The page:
4. Being cooperative isn’t sufficient
Being cooperative – friendly and approachable and willing to pass on data and information – doesn’t necessarily make you collaborative. Being collaborative involves much more. It is about working on shared goals (most of which are probably a smaller portion of your larger goals), some of which may even be In conflict with others. You need to get much more involved and figure out how to work through and align your different goals and priorities.
5. Collaboration requires trust
Bottom line, this is about trust. While you can figure out the right structure, have common goals, ensure that everyone gets enough visibility and match performance with rewards, none of this will really work without trust. Can you trust people to be honest? To put what’s best for the company ahead of turf issues? To be accepting of difficult feedback? To ask for help when they need it? To have each other’s backs?
Your role as a leader in fostering collaboration
Collaboration starts at the top. As leaders, we play a defining role in creating a collaborative culture.
Ask yourself, honestly – how open are you to fostering collaboration? Do you really encourage your team members to collaborate with other people? What is it that holds you back?
Remember, your team will take a cue from your approach. So, you need to set the right tone and walk the talk. This is of course, easier said than done, because collaborative frameworks cut across traditional structures of reporting and accountability. Sure, it will have its challenges, but it is up to us to find a way to leverage this effectively.
Bringing together and engaging people from across teams, who often don’t report to you, and inspiring them to collaborate, can unlock tremendous potential.
We are becoming more global and becoming more collaborative will be a key part of our transformative journey. So, we need to get much better at this, together.
Here are seven aspects that you could focus on, to become a more collaborative leader:
- Trust your colleagues. Respect your colleagues. Don’t play blame games when things don’t go right. Don’t withhold information. Don’t always second guess the work or intentions of other team members.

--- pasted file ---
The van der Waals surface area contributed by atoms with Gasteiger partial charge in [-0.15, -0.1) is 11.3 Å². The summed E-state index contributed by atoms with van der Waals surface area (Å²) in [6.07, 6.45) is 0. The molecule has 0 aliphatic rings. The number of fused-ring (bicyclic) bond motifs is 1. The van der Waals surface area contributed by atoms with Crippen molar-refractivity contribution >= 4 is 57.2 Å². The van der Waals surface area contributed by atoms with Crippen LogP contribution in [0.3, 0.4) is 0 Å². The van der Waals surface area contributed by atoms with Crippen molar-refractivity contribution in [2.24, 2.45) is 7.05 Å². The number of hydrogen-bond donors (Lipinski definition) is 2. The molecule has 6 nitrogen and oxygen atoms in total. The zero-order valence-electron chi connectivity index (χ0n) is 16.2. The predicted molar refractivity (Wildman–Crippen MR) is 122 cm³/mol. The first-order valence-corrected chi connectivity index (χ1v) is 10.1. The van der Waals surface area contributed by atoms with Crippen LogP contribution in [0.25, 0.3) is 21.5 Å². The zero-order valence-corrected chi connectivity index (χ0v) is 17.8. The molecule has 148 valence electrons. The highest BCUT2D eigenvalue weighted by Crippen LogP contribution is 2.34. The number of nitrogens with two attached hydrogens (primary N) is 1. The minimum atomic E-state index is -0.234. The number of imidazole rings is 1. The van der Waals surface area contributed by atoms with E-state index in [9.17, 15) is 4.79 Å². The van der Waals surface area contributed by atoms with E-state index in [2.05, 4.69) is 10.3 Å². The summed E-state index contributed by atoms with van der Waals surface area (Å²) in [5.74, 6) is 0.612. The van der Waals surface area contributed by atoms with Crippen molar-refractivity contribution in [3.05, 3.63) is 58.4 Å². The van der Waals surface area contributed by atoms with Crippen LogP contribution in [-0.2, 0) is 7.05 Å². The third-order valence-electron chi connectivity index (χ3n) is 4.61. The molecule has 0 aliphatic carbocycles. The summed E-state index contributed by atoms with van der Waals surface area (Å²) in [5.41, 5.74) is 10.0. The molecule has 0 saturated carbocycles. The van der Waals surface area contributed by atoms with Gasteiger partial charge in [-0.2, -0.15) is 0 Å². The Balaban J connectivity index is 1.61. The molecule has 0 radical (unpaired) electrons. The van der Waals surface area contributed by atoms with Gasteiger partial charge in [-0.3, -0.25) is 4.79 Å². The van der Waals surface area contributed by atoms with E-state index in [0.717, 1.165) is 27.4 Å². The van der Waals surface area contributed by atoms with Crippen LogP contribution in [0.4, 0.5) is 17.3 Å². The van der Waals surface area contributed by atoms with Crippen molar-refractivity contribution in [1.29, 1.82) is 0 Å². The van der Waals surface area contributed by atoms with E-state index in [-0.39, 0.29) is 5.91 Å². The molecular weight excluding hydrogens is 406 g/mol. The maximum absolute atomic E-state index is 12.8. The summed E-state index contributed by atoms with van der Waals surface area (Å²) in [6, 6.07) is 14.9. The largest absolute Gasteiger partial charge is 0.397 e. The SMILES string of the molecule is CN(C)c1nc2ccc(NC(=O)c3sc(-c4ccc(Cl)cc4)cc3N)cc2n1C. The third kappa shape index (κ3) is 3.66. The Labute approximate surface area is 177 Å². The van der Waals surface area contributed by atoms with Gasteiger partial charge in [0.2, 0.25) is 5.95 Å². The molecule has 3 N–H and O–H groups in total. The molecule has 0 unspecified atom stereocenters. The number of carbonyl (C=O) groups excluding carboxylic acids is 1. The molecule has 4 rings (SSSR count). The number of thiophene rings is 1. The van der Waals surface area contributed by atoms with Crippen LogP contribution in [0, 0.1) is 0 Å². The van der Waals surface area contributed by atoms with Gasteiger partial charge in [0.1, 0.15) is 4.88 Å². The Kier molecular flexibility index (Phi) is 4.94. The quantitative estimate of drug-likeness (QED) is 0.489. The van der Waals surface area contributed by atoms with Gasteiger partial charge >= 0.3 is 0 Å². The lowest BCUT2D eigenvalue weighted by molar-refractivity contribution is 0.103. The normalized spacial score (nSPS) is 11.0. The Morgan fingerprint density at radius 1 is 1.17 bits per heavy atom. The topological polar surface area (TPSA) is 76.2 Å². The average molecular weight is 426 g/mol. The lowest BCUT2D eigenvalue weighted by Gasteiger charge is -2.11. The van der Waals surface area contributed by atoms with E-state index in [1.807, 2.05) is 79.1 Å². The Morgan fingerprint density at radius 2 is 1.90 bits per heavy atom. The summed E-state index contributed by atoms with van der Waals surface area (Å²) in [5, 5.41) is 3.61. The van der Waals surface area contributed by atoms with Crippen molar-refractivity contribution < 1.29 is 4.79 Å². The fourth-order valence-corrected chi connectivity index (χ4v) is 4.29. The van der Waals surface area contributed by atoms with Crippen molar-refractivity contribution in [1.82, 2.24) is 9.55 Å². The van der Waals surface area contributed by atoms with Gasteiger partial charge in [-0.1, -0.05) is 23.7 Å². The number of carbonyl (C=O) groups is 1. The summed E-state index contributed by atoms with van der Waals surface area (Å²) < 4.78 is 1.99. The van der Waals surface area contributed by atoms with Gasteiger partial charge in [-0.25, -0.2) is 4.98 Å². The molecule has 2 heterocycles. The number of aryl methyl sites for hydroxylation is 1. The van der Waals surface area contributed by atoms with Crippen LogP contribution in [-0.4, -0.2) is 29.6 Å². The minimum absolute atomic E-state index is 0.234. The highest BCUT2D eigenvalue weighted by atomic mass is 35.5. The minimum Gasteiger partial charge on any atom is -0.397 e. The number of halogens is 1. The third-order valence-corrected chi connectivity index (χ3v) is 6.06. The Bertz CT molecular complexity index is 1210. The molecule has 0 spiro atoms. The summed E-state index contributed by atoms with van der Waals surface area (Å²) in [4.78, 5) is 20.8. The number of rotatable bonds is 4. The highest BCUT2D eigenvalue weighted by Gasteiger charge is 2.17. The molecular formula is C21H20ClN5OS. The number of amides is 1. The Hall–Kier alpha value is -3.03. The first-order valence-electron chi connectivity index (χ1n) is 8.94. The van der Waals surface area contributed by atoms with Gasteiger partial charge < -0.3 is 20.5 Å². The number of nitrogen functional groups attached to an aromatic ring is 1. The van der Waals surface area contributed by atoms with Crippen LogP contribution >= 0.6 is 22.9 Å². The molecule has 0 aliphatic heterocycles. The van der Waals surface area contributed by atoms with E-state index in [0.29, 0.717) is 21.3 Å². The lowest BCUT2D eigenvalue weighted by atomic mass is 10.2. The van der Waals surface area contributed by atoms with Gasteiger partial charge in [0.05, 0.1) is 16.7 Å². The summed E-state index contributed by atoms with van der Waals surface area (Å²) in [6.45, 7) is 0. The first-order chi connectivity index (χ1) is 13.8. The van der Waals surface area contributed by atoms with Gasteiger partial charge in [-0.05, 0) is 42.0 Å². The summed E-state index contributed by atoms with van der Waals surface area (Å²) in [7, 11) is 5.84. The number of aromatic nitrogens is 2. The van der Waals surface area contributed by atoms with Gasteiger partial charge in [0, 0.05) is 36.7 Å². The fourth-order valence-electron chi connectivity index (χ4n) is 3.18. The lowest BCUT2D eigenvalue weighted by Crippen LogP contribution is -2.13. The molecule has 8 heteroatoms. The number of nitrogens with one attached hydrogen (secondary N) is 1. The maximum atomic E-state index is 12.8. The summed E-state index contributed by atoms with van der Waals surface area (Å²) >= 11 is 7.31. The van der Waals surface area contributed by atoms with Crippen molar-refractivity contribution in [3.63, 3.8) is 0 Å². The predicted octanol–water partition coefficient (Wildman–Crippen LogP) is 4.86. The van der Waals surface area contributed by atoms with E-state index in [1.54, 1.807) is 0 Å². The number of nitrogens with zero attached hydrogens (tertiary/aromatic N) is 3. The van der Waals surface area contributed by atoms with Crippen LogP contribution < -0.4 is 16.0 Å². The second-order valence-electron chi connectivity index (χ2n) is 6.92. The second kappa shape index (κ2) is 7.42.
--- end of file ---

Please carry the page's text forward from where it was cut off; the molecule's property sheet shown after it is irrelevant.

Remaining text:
- Besolutions focused. Don’t just criticise or pinpoint problems. Take the next step of being constructive and finding solutions.
- Operate as a team.Show that you are in this together. If you have a disagreement with a fellow leader, don’t send nasty emails copying everybody. Discuss your issues in private and resolve it. Don’t bad mouth your colleagues.
- Have clear team roles and goals. Be clear about what role each person will play and what the expectations are. Be clear on what the common goal is. What problem are you trying to solve? Why do you need to do this together? And get people to buy in to it.
- Have zero tolerance for territorial behaviour on the part of your team members.Don’t encourage turf wars. Most collaborative projects blur traditional roles and hierarchies. This challenges accountability and authority. You need to be okay with this.
- Be humble. The very premise of bringing together different people and perspectives, is that no one, in isolation, can offer all the answers. And this can be difficult because it means accepting that you don’t know it all.
- Have a clear process for conflict management.There are bound to be conflicts. And you need to have a way to resolve them. Don’t make them about the person. Focus on the issue and the facts. Don’t hide behind email; try to resolve issues in person. Don’t go behind people’s backs. Call out issues if you see them.
So, in the true spirit of #monday8am, why not take a few minutes to reflect this Monday morning on what you can start doing differently to foster collaboration? If each of us commits to doing our part, we will make a big difference.